About William Newland, of Sandwich
- Birth: about 1612, Bridgewater, Somerset, England
- Death: April 1694, Sandwich, Barnstable, Massachusetts
- Parents: William Newland & Agnes Greenway
- Siblings: John Newland, of Sandwich and Mary Collins (Newland)
- Wives: Elizabeth Smith, Rose Allen (widow of Joseph Holloway)
- Children: Mercy Edwards (Newland); Elizabeth Newland and Rose Buck (Newland)
In October 1657, Ralph Allen and William Newland were the first men charged for Quaker activities in Sandwich, and were jailed for refusing to post surety for good behavior. They spent five months in jail in the winter and were released at the March 1657/58 court after paying fines. He subsequently refused to take the oath of fidelity (five cases from 1659-1661). The practice of fining Quakers stopped in 1661 when the King of England ordered Massachusetts Bay to stop hanging Quakers and inflicting physical punishment such as flogging or cutting off their ears. Plymouth Colony followed suit by stopping their harrassment of the Quakers. Ralph was well known to the court as the most abusive and belligerant of the Quaker activists, and the first brought into court. (1)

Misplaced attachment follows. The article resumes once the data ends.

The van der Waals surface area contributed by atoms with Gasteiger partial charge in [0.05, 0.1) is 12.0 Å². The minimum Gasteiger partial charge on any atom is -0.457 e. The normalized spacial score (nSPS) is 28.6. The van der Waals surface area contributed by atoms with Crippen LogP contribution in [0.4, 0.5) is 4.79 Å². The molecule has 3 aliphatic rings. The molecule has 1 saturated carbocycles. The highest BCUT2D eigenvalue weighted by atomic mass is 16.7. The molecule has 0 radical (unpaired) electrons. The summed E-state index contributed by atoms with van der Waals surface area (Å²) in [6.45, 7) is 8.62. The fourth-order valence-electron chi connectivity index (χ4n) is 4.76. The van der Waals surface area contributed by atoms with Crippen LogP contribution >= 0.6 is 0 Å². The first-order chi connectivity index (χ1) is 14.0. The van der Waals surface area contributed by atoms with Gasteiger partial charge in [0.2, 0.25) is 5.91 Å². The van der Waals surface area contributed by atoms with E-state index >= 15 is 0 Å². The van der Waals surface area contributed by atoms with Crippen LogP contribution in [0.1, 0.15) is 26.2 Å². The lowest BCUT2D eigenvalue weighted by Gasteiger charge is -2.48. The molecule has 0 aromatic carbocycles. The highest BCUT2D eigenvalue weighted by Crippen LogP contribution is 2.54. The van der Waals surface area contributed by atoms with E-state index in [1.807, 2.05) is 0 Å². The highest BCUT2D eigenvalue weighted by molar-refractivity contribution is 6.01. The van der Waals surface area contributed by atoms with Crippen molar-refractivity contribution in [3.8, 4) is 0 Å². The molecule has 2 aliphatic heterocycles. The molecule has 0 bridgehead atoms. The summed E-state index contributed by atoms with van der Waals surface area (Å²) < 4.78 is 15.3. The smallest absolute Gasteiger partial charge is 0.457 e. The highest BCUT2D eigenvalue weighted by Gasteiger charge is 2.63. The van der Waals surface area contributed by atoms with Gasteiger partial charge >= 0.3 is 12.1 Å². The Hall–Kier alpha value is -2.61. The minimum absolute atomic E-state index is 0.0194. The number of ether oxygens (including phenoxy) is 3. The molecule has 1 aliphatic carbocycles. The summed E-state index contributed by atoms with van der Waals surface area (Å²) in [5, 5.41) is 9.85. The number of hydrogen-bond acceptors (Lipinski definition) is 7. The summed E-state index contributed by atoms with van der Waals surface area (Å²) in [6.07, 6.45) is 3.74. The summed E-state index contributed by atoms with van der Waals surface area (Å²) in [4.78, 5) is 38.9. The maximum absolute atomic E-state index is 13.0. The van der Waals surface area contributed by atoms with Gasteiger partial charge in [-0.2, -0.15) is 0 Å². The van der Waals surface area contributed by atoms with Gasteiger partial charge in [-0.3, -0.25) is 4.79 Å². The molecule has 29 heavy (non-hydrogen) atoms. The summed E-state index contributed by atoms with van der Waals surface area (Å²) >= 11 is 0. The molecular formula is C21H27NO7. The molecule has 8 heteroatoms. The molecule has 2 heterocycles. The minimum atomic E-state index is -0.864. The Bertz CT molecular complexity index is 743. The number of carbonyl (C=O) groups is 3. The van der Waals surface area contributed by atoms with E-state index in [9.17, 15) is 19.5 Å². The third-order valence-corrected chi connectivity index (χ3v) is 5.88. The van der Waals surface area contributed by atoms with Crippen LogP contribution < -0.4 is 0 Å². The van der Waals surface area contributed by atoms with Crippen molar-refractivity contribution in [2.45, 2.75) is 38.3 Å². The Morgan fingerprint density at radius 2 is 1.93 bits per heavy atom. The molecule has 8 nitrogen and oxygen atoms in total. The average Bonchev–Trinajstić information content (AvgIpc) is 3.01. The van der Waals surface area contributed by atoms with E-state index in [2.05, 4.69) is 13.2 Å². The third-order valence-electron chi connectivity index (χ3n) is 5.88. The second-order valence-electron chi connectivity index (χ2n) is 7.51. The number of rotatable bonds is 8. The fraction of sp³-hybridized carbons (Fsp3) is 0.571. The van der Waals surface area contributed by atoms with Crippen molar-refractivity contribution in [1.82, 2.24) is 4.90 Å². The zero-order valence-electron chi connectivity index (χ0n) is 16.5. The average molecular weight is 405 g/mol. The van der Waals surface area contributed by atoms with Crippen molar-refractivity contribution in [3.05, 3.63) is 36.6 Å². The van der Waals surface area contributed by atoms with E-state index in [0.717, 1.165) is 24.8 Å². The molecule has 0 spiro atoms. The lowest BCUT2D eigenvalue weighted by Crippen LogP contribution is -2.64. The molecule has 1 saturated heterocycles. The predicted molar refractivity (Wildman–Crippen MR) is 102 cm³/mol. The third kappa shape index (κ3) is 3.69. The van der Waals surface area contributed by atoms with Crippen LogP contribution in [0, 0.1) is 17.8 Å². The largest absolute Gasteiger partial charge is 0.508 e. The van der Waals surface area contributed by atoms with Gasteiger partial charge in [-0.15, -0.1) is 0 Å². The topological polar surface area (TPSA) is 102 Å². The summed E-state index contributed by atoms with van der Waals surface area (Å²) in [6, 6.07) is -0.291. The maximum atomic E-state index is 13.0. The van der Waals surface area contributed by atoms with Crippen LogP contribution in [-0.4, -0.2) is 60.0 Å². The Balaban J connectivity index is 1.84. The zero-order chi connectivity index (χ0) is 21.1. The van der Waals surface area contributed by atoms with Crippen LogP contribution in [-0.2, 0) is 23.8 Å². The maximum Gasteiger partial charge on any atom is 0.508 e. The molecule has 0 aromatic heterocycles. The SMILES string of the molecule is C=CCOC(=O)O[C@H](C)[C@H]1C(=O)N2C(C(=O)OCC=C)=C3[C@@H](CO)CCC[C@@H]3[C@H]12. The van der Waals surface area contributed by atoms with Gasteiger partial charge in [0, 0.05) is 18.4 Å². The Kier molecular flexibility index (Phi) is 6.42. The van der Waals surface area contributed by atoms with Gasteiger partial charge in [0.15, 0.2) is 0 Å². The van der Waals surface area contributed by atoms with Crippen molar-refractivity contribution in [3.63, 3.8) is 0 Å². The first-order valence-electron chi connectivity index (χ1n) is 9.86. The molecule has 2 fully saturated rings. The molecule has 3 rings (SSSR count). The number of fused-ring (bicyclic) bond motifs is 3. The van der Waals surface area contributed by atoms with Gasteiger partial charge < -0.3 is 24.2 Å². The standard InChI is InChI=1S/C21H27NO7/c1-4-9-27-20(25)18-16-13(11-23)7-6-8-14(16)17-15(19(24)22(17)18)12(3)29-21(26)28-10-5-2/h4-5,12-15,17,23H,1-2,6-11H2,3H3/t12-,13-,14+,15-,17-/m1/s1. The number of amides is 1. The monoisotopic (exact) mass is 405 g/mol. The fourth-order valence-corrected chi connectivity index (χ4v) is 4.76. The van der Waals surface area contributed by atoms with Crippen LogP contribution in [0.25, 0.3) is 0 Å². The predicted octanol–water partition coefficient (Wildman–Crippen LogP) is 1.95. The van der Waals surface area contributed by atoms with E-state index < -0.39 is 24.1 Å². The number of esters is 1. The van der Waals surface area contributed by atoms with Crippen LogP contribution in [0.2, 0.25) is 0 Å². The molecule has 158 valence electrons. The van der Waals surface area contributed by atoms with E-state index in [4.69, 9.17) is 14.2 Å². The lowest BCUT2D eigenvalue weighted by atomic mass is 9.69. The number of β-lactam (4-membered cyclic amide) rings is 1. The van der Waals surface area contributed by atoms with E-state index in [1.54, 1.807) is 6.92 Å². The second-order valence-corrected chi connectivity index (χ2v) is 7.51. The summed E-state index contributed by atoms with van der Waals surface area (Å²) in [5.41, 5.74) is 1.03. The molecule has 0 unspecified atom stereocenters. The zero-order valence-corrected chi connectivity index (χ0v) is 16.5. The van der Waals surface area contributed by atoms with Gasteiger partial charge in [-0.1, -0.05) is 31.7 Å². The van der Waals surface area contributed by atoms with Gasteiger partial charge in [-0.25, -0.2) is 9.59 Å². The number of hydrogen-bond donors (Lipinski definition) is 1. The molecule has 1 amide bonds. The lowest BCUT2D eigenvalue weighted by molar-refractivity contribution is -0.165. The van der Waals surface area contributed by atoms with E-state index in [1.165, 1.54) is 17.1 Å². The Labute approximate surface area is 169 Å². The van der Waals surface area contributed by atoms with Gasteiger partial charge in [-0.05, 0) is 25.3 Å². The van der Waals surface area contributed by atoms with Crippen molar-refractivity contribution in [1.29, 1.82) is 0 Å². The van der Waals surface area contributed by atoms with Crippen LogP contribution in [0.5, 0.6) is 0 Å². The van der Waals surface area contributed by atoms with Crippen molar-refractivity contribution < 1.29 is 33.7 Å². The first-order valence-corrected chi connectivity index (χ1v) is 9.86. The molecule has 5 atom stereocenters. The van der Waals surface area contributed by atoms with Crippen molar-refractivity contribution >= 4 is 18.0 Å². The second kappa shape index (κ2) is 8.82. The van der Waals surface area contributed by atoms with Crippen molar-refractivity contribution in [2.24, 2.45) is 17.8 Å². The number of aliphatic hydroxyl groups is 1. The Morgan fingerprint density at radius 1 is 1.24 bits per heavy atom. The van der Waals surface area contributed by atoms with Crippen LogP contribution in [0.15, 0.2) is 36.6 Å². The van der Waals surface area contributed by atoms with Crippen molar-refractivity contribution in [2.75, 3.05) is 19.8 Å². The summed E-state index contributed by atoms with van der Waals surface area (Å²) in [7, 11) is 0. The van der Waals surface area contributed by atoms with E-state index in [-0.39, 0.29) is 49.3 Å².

The will of William Newland of Sandwich, dated 26 Aug 1690, was probated 6 May 1695. Named daughter Mercy (Mary?) Edwards; her daughter Elizabeth; son in law William Edwards; brother John Newland; brother in law William Allin; wife Rose.
He married, May 19, 1648, Rose Holloway.
- Mary, John and Mercy.
"This was probably a second marriage, as he must have been an adult in 1637, when he is of record as a citizen. It is quite possible that the next mentioned was his son."
(I) Jeremiah Newland was a resident of Taunton as early as 1657. He had a wife Katherine, and sons Anthony, born Aug. 1, 1657, and Benjamin; undoubtedly others of whom no record can now be found." (From NORTHERN NEW YORK: Genealogical and family history of northern New York)
William Newland married Rose Holloway on May 19, 1648. On April 16, 1649, Mary Newland was born to William and Rose, which would mean that Mary was conceived around the time of William and Rose's marriage day, considering a normal gestation period (n.b. a first child is often born later than the ninth month, even sometimes bordering on the tenth). We know from the records that Newland also had another daughter, but there is no mention of a name or birthdate in the records. The records do mention a John Newland, of Sandwich, who was contemporary with William and was possibly a brother or other "close" relation. The same is possibly true for Jeremiah Newland, but the evidence does not seem as strong because Jeremiah is from Taunton.